Posted August 31, 2014 7:29 pm by Comments

FE Trustnet has quoted Coutts & Co’s chief investment officer Alan Higgins as saying that the latest falls have brought Russian stocks down to a valuation where they can be considered “attractive:”

“Russian equities have long been cheap, reflecting political risks and perceptions of corruption, but the current earnings valuation (price/earnings ratio or PE) based on forecast earnings of around 4 is low even by historical standards… It’s also the lowest it’s been since the credit crisis. Cyclically-adjusted PEs are lower relative to the MSCI World index than during the credit crisis. Comparing asset-based valuations, price-to-book (PB) is also low for Russia at 0.7, while MSCI World trades on a PB of 2.1 and PE of 15.”

Higgins also commented that the Russian stock market’s average dividend yield stands at a historical high of 4.8% verses the MSCI World’s 2.6% plus the dividend cover for Russian stocks is “very high in a global context” as Russian businesses remain cash rich in general while their profits appear to be stabilizing.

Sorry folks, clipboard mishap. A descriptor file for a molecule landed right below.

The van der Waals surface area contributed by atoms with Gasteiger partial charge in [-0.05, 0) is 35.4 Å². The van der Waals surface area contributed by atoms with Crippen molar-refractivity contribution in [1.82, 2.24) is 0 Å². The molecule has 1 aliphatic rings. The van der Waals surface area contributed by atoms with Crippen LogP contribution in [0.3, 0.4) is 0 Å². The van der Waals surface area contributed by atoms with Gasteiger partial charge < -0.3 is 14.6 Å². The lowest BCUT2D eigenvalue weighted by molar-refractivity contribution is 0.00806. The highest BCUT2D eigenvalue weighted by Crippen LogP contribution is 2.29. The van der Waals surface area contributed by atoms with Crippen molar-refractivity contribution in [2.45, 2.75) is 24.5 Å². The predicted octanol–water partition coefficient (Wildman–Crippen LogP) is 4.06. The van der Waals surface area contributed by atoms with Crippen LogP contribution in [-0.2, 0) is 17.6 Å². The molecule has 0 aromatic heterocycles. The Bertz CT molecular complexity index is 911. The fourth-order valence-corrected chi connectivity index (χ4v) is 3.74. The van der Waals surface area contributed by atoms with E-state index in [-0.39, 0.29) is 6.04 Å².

As for risk, Higgins observed:

“A major escalation of the crisis cannot be ruled out but there are significant incentives for Russia and the West to resolve their differences. Most notably, several European countries – including Germany and Italy – remain heavily dependent on Russian energy, while Russia is heavily dependent on Western capital.”

“We believe the potential for a re-rating of Russian equities over the next three to five years outweighs the risk of further near-term volatility. Markets historically perform well when geopolitical tensions ease.

“Even if forward PEs – ie based on forecast earnings – were only to return to around six, which is their average since president Putin came to power, that would still represent significant upside.”

To read the whole article, Is it time to buy Russia funds or are they still too risky?, go to the website of FE Trustnet.

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